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Chemical Engineering
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Direct molten-salt electroplating cuts battery costs

| By Mary Page Bailey

The extremely high material purity demanded for conventional lithium-ion battery manufacturing creates considerable costs for transporting and refining lithium and other raw materials. Through the development of a single-step electroplating process that uses lower-purity raw materials and a nanostructured-foam electrode architecture, Xerion Advanced Battery Corp. (Kettering, Ohio; ) aims to significantly decrease the costs, energy and carbon emissions in manufacturing batteries. Modeled after principles from the Hall-Héroult electroplating process used in aluminum refining, the company’s DirectPlate technology combines purification, synthesis and deposition into a single step — requiring only molten salt to dissolve precursor materials, which can be directly deposited onto aluminum foil to create the electrode. “We don’t need battery-grade starting materials to make a high-quality, high-performance battery, because the electroplating process is inherently also a refining technique. We can use technical-grade, around 80% pure, lithium hydroxide or lithium sulfate. We’ve shown we can even use impure lithium chloride from brine sources or the mining concentrate itself from hard-rock processing,” explains John Busbee, Xerion CEO and co-founder. Furthermore, once lithium is used in the molten-salt bath, silica can be isolated and used for the anode, and refined cobalt can be recovered as a valuable byproduct. Also, adds Busbee, since the molten-salt bath contains no organic materials, there is no need for recovery or re-distillation of the solvent, which is a significant source of energy consumption in traditional battery-manufacturing processes.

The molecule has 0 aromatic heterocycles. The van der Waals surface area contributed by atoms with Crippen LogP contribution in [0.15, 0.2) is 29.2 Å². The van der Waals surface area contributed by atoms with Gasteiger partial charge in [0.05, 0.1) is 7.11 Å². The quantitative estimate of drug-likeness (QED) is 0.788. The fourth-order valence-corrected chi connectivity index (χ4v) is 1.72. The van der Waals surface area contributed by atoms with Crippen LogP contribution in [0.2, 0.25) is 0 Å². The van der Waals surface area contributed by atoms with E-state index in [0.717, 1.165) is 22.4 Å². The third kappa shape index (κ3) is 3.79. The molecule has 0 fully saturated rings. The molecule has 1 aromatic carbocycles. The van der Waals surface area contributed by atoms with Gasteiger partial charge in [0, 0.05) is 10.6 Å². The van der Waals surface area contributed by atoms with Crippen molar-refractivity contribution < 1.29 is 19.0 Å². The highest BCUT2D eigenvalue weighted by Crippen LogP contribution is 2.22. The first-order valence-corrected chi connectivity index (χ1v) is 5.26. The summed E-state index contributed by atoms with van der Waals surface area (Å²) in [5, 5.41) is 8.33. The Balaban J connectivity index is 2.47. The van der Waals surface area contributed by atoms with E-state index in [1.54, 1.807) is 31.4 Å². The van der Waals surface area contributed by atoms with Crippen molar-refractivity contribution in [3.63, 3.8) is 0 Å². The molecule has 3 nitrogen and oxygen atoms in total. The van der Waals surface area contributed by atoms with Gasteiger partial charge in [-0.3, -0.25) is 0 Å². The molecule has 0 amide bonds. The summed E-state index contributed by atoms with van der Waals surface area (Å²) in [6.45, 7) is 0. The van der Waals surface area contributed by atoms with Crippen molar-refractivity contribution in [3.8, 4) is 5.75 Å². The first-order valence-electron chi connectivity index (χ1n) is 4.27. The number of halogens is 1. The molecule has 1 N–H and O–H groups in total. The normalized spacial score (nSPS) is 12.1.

Xerion commissioned a lifecycle assessment for its manufacturing process, which showed that by using 80% lithium sulfate directly and avoiding traditional refining steps, the process realizes a 20–40% reduction in overall carbon emissions compared to other lithium-ion battery processes. Xerion has been running the process for several years at pilot scale, and work is currently underway to build out a new production line in Dayton, Ohio in early 2024, followed by larger plants in Dayton in late 2024 and a plant in Florida in 2026.

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